To consider, this Thanksgiving | Opinion

It’s likely no one looking back upon 2020 at some future date will regard it as their favorite year. Sure, there were some high points like the DOW breaking 30,000, the New York Mets getting new ownership and the development—in record time—of not one but several promising vaccines for COVID-19. Generally, though, it’s been the pits. People have spent too much time locked inside their homes and out of their jobs and, in the words of Jim Morrison, feel that “the future is uncertain and the end is always near.”

What do we have to look forward to in this week usually set aside for giving thanks? Well, the nation is still here, intact and moving down a different path than the one chosen four years ago. Nearly 150 million cast ballots in the last election—a record—yet the outcome hinged on less than 500,000 votes spread out across just a few states. The divisions that seemed to split us apart, and which did not start with Trump, are very much still with us.

Hate is met by hate. The calls for us to come together? Rejected by those who demand not justice but retribution for the indignities believed to have been suffered at the hands of others—in some cases going back centuries.

To bind up our wounds, to find the pathway forward toward a brighter, more cohesive tomorrow, we should look to the past and to Abraham Lincoln, the providential president who saved the Union with his words.

The Lincoln Memorial is seen ahead of sunrise during Election Day on November 3, 2020 in Washington DC.
Chris McGrath/Getty

In 1863, when it was not at all clear the nation would persevere, Lincoln issued a proclamation calling for a day of Thanksgiving that was oddly prophetic. The wisdom inherent in his remarks then provide important guidance for us now:

The year that is drawing toward its close has been filled with the blessings of fruitful fields and healthful skies. To these bounties, which are so constantly enjoyed that we are prone to forget the source from which they come, others have been added, which are of so extraordinary a nature that they cannot fail to penetrate and soften even the heart which is habitually insensible to the ever watchful providence of almighty God.

In the midst of a civil war of unequaled magnitude and severity, which has sometimes seemed to foreign states to invite and provoke their aggression, peace has been preserved with all nations, order has been maintained, the laws have been respected and obeyed, and harmony has prevailed everywhere, except in the theater of military conflict; while that theater has been greatly contracted by the advancing armies and navies of the Union.

Needful diversions of wealth and of strength from the fields of peaceful industry to the national defense have not arrested the plow, the shuttle or the ship; the ax has enlarged the borders of our settlements, and the mines, as well of iron and coal as of the precious metals, have yielded even more abundantly than heretofore. Population has steadily increased, notwithstanding the waste that has been made in the camp, the siege, and the battlefield, and the country, rejoicing in the consciousness of augmented strength and vigor, is permitted to expect continuance of years with large increase of freedom.

No human counsel hath devised, nor hath any mortal hand worked out these great things. They are the gracious gifts of the most high God, who while dealing with us in anger for our sins, hath nevertheless remembered mercy.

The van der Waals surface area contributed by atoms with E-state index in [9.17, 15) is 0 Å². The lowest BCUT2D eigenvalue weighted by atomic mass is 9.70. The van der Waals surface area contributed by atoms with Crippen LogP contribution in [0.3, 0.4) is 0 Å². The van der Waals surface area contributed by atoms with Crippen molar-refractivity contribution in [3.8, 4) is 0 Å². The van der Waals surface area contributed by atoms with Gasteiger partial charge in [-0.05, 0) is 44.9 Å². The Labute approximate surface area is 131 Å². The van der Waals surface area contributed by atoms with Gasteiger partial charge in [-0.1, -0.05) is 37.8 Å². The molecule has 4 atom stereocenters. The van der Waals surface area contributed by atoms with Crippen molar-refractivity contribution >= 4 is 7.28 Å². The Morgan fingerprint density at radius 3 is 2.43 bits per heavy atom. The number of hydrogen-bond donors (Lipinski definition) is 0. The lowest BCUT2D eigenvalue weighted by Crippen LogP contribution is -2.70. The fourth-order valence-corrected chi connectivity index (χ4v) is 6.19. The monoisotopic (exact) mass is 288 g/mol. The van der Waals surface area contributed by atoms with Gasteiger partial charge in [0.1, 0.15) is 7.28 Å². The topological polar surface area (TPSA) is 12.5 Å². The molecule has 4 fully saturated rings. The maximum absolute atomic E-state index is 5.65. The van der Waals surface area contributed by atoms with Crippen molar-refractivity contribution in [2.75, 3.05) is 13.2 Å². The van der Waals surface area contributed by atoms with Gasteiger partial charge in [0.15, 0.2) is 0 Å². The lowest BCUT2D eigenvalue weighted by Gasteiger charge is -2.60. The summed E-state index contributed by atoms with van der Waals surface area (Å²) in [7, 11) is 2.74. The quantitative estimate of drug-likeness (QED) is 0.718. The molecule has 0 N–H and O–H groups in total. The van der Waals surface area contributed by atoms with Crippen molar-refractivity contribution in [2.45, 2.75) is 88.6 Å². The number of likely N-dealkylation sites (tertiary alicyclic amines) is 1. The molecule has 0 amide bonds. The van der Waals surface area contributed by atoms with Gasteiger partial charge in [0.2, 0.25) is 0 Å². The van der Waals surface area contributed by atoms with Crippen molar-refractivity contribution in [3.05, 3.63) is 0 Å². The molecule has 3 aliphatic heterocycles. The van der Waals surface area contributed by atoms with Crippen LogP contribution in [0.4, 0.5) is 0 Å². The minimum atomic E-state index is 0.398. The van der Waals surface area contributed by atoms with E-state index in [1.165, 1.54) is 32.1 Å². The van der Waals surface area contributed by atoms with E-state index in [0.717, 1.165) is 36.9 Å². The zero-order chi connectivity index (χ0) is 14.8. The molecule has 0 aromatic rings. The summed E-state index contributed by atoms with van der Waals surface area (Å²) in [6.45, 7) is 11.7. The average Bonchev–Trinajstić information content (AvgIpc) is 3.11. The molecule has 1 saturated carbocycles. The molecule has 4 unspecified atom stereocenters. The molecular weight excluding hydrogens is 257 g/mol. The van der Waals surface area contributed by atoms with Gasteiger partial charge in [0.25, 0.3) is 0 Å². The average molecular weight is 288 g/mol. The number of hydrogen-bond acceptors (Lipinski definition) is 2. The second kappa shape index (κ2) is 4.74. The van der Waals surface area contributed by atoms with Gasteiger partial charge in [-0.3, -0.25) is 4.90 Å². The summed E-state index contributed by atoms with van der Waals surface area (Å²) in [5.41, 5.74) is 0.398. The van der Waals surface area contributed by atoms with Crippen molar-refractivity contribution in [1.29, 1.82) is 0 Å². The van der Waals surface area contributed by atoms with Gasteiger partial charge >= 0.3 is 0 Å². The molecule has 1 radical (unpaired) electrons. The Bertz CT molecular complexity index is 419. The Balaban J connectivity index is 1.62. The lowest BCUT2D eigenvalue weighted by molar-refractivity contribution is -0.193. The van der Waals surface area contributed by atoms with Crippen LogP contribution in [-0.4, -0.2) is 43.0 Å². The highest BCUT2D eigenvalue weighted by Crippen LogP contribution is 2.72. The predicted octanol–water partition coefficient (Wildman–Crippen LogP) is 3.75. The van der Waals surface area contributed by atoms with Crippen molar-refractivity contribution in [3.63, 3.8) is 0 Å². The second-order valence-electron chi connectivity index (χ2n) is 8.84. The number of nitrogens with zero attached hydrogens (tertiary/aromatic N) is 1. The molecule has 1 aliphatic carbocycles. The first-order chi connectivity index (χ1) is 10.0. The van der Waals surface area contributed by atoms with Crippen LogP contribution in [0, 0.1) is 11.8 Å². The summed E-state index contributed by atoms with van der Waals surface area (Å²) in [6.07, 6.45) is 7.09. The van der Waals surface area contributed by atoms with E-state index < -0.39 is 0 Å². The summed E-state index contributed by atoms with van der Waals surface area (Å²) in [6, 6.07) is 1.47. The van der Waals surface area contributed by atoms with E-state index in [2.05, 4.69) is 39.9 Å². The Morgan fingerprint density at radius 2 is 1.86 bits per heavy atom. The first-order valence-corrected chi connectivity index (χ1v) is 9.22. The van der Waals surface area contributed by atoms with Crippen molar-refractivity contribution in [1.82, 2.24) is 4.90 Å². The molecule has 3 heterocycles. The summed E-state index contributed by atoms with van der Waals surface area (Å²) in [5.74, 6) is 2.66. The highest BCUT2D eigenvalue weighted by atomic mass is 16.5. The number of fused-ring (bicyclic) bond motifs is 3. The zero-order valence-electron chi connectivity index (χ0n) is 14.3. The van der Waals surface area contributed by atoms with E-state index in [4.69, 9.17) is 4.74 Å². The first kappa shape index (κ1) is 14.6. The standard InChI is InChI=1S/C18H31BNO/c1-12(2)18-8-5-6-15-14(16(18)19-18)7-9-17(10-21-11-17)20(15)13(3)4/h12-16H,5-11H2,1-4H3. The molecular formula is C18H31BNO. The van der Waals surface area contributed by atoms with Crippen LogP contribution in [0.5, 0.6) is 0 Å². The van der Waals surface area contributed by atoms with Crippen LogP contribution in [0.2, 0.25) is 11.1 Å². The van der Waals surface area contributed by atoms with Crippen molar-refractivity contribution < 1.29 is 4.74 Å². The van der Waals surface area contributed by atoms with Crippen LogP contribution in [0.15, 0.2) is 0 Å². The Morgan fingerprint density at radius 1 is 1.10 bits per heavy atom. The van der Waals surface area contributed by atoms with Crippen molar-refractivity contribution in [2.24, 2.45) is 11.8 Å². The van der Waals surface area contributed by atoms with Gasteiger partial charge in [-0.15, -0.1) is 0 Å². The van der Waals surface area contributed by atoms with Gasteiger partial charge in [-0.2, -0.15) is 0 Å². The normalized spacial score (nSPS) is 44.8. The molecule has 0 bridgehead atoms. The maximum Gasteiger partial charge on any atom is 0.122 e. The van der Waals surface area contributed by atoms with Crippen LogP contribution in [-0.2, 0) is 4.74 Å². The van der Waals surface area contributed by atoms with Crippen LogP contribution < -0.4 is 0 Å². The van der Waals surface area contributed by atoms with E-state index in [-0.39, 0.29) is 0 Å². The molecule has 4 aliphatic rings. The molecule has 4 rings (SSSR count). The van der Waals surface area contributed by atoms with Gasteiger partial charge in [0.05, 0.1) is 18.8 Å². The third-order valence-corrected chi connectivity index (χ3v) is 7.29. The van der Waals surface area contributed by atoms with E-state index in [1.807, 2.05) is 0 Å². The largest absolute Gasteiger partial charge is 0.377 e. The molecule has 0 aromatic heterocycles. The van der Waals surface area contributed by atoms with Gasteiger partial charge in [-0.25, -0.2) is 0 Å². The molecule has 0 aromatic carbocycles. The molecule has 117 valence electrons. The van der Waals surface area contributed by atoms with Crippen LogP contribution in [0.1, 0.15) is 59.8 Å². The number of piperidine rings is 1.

It has seemed to me fit and proper that they should be solemnly, reverently, and gratefully acknowledged as with one heart and one voice by the whole American people. I do, therefore, invite my fellow-citizens in every part of the United States, and also those who are at sea and those who are sojourning in foreign lands, to set apart and observe the last Thursday of November next as a day of thanksgiving and praise to our beneficent Father who dwelleth in the heavens. And I recommend to them that, while offering up the ascriptions justly due to him for such singular deliverances and blessings, they do also, with humble penitence for our national perverseness and disobedience, commend to his tender care all those who have become widows, orphans, mourners or sufferers in the lamentable civil strife in which we are unavoidably engaged, and fervently implore the interposition of the almighty hand to heal the wounds of the nation, and to restore it, as soon as may be consistent with the Divine purposes, to the full enjoyment of peace, harmony, tranquility and union.

In testimony whereof, I have hereunto set my hand and caused the seal of the United Stated States to be affixed.

The great man, in his unique way, reminds us even now of what is profoundly important, to us as people and as citizens of this great republic. Moving forward, as we look outward and inward for the strength to make it through these difficult times, that we focus on our blessings rather than on that which we may lack. For it is in our generosity of mind as well as in spirit that we will find the peace, unity, and freedom we so desperately seek.

Newsweek contributing editor Peter Roff has written regularly about the American experience for publications including U.S. News and World Report. A veteran of United Press International, he appears regularly as a commentator on One America News. He can be reached by email at and can be followed on Twitter @PeterRoff.

The views expressed in this article are the writer’s own.

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